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PRIN.—The Parts of a Compound Word exo the BASIS and the ADJUNCT.
DEF. 56.—The Basis of a Compound Word, is the Principal Element in the word. EXAMPLES. — Race-horse - horse-race — hour-glass — father-in-law
sergeant-at-arms-aid-de-camp. DEF. 57.—The Adjunct of a Compound Word is the Part that limits or modifies the Basis.
EXAMPLES.— Race-horse Horse-race — Hour-glass — father-in-law jack-o'-lantern -aid-de-camp.
OBS.—The Adjunct of a Word may be one Word or a Phrase.
A Phrase.-Father-in-laro-aid-de-camp--will-o'-the-wisp. REM.—Derivative and Compound Words have this distinction, viz : Compound Words consist of two or more complete Words ; whereas, Derivative Words consist of one Word with Letters or Particles prefixed
or attached. These Particles are called PREFIXES and SUFFIXES. DEF. 58.-A Prefix is one or more Letters placed before a Radical to form a Derivative Word.
EXAMPLES. — Reform - degrade – overlook - undertake-involve absolve-elect-perfect.
DEF. 59.-A Suffix is one or more letters added to a Word to make it Derivative.
may have more than one Prefix or Suffix. Hence, PRIN.--Prefixes and Suffixes are distinguished as Simple or Compound.
EXAMPLES OF SIMPLE
Un pre tending,
Prefixes and Suffixes.
PRIN.-The Radicals of Derivative Words are
SEPARABLE or INSEPARABLE.
DEF. 60.-A Separable Radical constitutes a perfect Word, without its Prefixes or Suffixes.
DEF. 61.-An Inseparable Radical is not used as a distinct word in the language without the aid of its Prefixes or Suffixes.
Undiverted, NOTE.- For an extended list of Prefixes and Suffixes, see
“ Derivation of Words” in the APPENDIX.
II. THE USES OF WORDS.
Prin.--By their uses, Words are distinguished as
, } Adjunct Elements.
DEF. 62.-A Noun is a Word used as the Name of a being, a place, or a thing.
EXAMPLES.——“The King of Shadows loves a shining mark."
1. Material things, as- - Man-book-house-apples.
-remorse-joy. OBS.—Let the Pupil be careful here to distinguish a name from the thing named; and remember that the name is the Noun. Thus, a house is a thing—the name of that thing is a Noun.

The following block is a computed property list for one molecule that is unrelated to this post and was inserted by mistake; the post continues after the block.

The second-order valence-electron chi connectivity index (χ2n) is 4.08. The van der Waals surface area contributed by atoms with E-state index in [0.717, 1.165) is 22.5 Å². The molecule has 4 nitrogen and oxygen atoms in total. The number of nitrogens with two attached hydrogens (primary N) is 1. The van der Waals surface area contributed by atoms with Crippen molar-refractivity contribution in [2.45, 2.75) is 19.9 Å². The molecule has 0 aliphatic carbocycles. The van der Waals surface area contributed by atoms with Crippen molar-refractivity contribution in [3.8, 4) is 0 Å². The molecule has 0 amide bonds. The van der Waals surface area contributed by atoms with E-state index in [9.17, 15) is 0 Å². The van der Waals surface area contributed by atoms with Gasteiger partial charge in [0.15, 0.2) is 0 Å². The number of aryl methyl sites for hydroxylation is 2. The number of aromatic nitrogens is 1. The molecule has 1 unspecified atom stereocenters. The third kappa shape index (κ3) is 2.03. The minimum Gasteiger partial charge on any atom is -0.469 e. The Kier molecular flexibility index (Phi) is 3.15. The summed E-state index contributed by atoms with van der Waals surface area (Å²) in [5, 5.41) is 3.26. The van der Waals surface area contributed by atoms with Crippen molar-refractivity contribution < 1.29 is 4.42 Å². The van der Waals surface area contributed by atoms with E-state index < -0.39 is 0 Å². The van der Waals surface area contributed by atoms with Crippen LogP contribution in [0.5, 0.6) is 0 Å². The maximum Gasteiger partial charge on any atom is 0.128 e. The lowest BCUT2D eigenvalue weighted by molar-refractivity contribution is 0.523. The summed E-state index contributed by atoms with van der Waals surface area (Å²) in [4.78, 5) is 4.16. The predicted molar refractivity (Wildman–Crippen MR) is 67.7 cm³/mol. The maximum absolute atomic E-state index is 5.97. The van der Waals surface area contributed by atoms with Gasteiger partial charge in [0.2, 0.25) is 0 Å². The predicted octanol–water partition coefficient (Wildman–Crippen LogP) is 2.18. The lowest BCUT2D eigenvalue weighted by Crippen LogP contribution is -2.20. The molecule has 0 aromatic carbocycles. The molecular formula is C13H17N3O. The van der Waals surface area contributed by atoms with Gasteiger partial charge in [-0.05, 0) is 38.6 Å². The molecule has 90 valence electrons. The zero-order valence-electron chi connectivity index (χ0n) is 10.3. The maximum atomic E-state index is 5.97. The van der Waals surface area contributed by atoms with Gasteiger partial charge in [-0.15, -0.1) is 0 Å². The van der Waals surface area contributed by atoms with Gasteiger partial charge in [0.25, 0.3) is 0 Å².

CLASSIFICATION OF NOUNS. REMARK.—Some Nouns are appropriated to individual persons or places, or to things personified; others are general in their application, being used to designate classes or sorts. Hence, PRIN.-Nouns are distinguished as
Proper and Common.
“Aud old Experience learns too late
DEF. 64.-A Common Noun is a name used to designate one or more of a class or sort of beings or things. EXAMPLES.—Man--book-conscience-feeling-landscape.
“Now fades the glimmering landscape on the sight.” Obs. 1.--A Common Noun is a name by which the individuality of a being or thing is designated; but, in addition to this Office, some Nouns are the names of qualities.
DEF. 65.—An Abstract Noun is the name of a quality of a thing, and not of the Substance. EXAMPLES.—Goodness-meekness—impracticability.
“These all, in sweet confusion, sought the shade.” DEF. 66.-A Collective Noun is a Noun appropriated to many individuals in one term. EXAMPLES.—Committee-assembly--army-tribe-clan-multitude.
“The village master taught his little school.” DEF. 67.--A Verbal Noun is a Noun derived from a Verb; being in form, a Participle-in office, a Substantive. EXAMPLES.—Beginning-gatherings—spelling—joining.
“In the beginning, God created the heaven and the earth." Obs. 1.-The Classification of Nouns as Common and Proper, is one rather of curiosity than of practical utility in the Science of Language Obs. 2.-A Word is known to be a Noun,
1st. By its being a Name.
2d. By its performing a Substantive office. Obs. 3.--A Substantive may be,
1. The Subject of a Sentence.
But, Obs. 4.-A Substantive office may be performed by Words, by Phrases, aud by Sentences.
1. By Words, Nouns.—Paul the Apostle wrote an Epistle to Timothy.
PRONOUNS.—Was it you that introduced me to him? 2. By Phrases." Taking a madman's sword, to prevent his doing
mischief, can not be regarded as robbing him.” 3. By Sentences.-" That all men are created equal, is a self-evident
Hence, OBs. 5.-A Noun is generally Substantive. But a Word commonly vsed as a Noun may become,
1. An Adjective; as, An iron fence-gold leaf.
“But if you mouth it.” Obs. 6.—A Substantive office is sometimes performed by words comvonly used,
1. As Adjectives—“The good alone are great."
"Nor grudge I thee the much the Grecians give,
Nor, murm’ring, take the little I receive.”—Dryden. 2. As Adverbs
“ 'Tis Heaven itself that points out an hereafter.”--Addisoro 3. As Conjunctions“Your if is the only peace-maker; much virtue is in if.”.
Shakspeare. 4. As an Exclamation
“With hark and whoop and wild halloo."-Scott.
MODIFICATION OF NOUNS.
REM.Some Nouns and Pronouns, by their form, by their position in w Sentence, or by their obvious uses, indicate
1. The sex—as male or female, or neither.
(1.) The Subject of a Sentence.